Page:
Should I stay or should I go?
For months now I’ve been strongly considering dropping off Facebook altogether. Sure, it was cute & cuddly to find out what happened to all the people I cared about from my distant past without going through the bother of highschool reunions and other similar rot.
But wow – talk about the downsides. From the inability to block app requests from people who I’m realizing have brought their lack of sense & appropriate boundaries into the online world, to the awkward PDA’s…
Rant on: ladies, is it really age appropriate to be 40 and sending little ‘hearts’ to your BFF in plain view of everyone else who didn’t have coffee or lunch or a 3 day bender with you? It’s like Madonna at 75 still trying to be a sex symbol
Then we have the privacy issues, the annoying ads, and nearly constant reminders of all the reasons you dropped out of touch with many of those people in the first place.
For all the flap about Facebook’s IPO and virtual value – “where’s the $ in that” – there have been other businesses that made real world $ on virtual loot. Take South Korea’s recent example where the courts ruled that online money is the equal of real $
the Korean Supreme Court has ruled that the virtual currency of online games is effectively equal to real-world dollars.
The ruling came about as a result of a case against a pair of men …who purchased 234.0 million won (approximately $207,614.00 U.S.) worth of Aden on the cheap, reportsthe Korea Times, and resold it to gamers, making a cool profit of 20.0 million won (approximately $17,747.00 U.S.) in the process.
The pair was arrested on charges of illegally making money and were found guilty by a provincial court, which cited a law banning the swapping of real currency for virtual…. An appellate court overturned that ruling, before prosecutor’s appealed to the country’s Supreme Court, who ruled that acquiring in-game currency was a factor of skill, not luck.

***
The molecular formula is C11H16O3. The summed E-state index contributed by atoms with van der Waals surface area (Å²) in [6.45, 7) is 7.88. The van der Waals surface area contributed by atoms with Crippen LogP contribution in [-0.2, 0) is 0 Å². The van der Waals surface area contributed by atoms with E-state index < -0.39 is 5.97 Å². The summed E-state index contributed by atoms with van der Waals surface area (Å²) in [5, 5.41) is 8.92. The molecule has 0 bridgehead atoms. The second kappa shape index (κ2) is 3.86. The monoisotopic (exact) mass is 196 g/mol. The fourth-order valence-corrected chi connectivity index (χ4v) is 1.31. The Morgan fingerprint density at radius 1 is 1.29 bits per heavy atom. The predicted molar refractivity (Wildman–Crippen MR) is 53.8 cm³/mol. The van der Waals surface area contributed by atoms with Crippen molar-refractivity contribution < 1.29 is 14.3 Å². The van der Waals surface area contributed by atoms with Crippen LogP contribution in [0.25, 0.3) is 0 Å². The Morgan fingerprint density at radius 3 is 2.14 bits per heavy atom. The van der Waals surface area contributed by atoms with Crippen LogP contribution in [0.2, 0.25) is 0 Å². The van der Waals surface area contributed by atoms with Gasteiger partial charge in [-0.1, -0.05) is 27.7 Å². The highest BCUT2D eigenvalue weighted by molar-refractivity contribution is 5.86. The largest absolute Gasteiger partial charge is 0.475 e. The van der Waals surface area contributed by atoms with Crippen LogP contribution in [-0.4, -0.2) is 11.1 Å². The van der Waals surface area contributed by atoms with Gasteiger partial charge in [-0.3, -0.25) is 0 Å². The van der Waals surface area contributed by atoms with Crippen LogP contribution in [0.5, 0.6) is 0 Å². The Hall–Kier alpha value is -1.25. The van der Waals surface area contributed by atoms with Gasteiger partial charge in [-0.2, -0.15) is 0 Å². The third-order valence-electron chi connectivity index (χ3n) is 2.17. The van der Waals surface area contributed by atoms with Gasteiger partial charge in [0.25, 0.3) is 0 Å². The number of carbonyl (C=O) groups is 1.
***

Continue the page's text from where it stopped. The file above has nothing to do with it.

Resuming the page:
It should be NO surprise that shortly thereafter, the South Koreans asserted the legality of collecting very real taxes on the ruled to be real $ from said virtual games 🙂 Warms the cockles of the heart for a true libertarian, no?
But back to Facebook – the IPO was a yawner, which means poor Jerry Brown doesn’t have much to help close his budget gap for the long haul.
Jerry Brown, and his economic team have been …hoping, among other things, that the Facebook offering, and other internet IPOs, might bring in enough money to stave off the state’s massive, growing deficit, now estimated at more than $16 billion. Yet even as the new IPO wave has risen, California’s fiscal situation has worsened while state tax collections around the nation have begun to rise
And that’s even before people like me get annoyed, and too bored to care about being on FB….